Bill that would streamline mine permitting, curb lawsuits passes House
Written byMANUEL QUINONES, Greenwire
The House Thursday voted 256-160 to pass legislation that would streamline permitting and reduce litigation for hardrock mines on public lands, a top priority of the mining industry.
Twenty-two Democrats crossed the aisle to back Nevada Republican Rep. Mark Amodei's bill, H.R. 4402, which would require the federal government to promote the domestic production of materials it describes as necessary for economic development and national security.
The measure would also limit the time for permit reviews and legal challenges and impose new restraints on court injunctions on projects and attorneys' fees connected to environmental lawsuits.
"Burdensome red tape, duplicative reviews, frivolous lawsuits and onerous regulations can hold up new mining projects for more than a decade," House Natural Resources Chairman Rep. Doc Hastings said.
"These unnecessary delays," the Washington Republican added, "cost Americans jobs as we become more and more dependent on foreign countries for raw ingredients to fuel manufacturing and our economy."
Critics questioned the legislation's true intent. Unlike other critical material measures -- including H.R. 2011, which passed the Natural Resources Committee with bipartisan support last year -- the Amodei proposal broadly defines "critical materials" (E&E Daily, July 11).
"This legislation would reshape mining decisions on public lands for almost all minerals," said the top Democrat on the Energy and Mineral Resources Subcommittee, New Jersey Rep. Rush Holt.
Natural Resources ranking member Ed Markey (D-Mass.) said the bill's sponsors were using the critical materials issue "as pretext for cutting environmental protections related to virtually all mining operations."
Republicans defended the bill's scope by pointing out the important uses of simple materials, including sand and gravel. Amodei asked, "What's the problem with providing some predictability to the permitting process?"
Hastings strongly pushed back at Democratic claims that the legislation has measures to scrap environmental reviews. He shouted on the House floor, "What page? What page?"
Democrats scrambled to respond. "Section 102 is where they are," Holt said. "Right in the front of the bill."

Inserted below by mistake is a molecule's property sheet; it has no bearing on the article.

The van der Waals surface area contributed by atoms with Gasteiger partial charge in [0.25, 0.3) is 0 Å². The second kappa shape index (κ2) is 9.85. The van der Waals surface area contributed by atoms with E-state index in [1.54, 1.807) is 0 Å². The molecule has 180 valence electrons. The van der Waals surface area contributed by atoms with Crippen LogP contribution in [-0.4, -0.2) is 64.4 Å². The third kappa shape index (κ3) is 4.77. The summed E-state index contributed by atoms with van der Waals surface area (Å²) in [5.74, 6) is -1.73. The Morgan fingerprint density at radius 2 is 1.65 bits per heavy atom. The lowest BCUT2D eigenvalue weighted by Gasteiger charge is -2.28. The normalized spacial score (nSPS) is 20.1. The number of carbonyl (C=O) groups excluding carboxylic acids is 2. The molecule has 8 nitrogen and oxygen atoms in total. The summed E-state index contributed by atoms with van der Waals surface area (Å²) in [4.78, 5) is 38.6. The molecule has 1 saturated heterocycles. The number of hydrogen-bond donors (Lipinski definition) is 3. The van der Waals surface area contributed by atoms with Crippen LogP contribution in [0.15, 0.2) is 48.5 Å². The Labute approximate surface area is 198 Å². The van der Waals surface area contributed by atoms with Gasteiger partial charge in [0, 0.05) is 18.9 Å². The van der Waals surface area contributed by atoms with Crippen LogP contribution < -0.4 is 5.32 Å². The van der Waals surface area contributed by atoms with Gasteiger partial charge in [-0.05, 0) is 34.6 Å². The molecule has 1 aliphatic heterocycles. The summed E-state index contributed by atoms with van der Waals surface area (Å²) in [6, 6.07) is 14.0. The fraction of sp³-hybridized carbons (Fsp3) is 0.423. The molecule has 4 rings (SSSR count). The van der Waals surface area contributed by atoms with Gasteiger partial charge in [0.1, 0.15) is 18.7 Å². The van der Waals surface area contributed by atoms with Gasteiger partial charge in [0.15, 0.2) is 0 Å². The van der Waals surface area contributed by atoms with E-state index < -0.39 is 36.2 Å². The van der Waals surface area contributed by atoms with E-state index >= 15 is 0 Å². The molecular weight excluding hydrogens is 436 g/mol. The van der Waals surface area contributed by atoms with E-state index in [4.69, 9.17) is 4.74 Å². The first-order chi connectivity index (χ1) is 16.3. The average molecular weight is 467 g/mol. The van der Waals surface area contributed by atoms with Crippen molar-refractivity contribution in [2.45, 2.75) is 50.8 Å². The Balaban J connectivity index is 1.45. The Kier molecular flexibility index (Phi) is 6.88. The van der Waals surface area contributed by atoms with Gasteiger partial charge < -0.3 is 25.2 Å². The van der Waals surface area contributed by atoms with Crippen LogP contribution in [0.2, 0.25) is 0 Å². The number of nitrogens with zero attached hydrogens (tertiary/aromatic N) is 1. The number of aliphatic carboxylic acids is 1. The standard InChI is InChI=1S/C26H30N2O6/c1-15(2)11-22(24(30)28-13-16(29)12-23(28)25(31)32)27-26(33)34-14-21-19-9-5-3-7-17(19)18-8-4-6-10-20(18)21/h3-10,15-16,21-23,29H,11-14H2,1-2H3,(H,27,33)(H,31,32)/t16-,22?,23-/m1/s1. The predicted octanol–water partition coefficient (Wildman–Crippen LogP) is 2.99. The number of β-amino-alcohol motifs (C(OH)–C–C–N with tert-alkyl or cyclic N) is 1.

Later he added, "They could say, no public comments are permitted."
A new report by Behre Dolbear Group Inc. -- a mineral industry advisory firm -- ranked the United States last among mining countries on permitting.
"Permitting delays are the most significant risk to mining projects in the United States," the report says. "A few mining friendly states are an exception to this rule but are negatively impacted by federal rules that they are bound to enforce resulting in a 7 to 10 year waiting period before mine development can begin."
National Mining Association CEO Hal Quinn praised the bill's passage, noting that U.S. dependence on mineral imports has doubled in the past two decades.
"Today, less than half of the mineral needs of U.S. manufacturing are met from domestically mined minerals," Quinn said in a statement. "These trends will only get worse if we do not advance policies that enable U.S. mining to perform to its potential."
But environmental groups and their backers say the Behre Dolbear report still puts the United States in the top 10 list of best countries for investing. And an analysis by Democratic staffers says mine plan approvals are moving forward 17 percent faster under the Obama administration than under President George W. Bush. Some approvals are coming in months, they said.
"This is a solution in search of a problem," Markey said of the bill.
Roadless rule exception
House lawmakers approved GOP-led amendments to apply the legislation retroactively to certain permit reviews. They also passed Rep. Don Young's (R-Alaska) measure to allow for the exemption of certain mining and support activities from roadless rules in national forestland.
"The continued protection of this areas is something people all over America care about," said Holt in opposition. "This is in the national interest. And continued protection of these areas is common sense."
While the roadless rule ensures mineral production in forests, Republicans say mines -- including a rare earth deposit in Alaska -- don't have enough leeway for mine access and support.
The amendment passed 238-178.
"All I'm asking is access for the American people," Young said, "for this mineral deposit, for the American people."
The House rejected all Democratic amendments, including measures to reform the hardrock mining system by imposing a 12.5 percent royalty and exemptions to attorneys' fees limitations. Lawmakers also voted down an effort to narrow the bill's scope.
The White House is on record opposing the legislation. And as with other House GOP efforts at streamlining environmental reviews for energy and mineral production, the Democrat-led Senate is likely to block the Amodei bill.
"This measure is just another sad attempt by the House to extract our natural resources as quickly as possible without consideration of future generations," said Scott Slesinger, Natural Resources Defense Council legislative director. "The bill should not see the light of day in the Senate."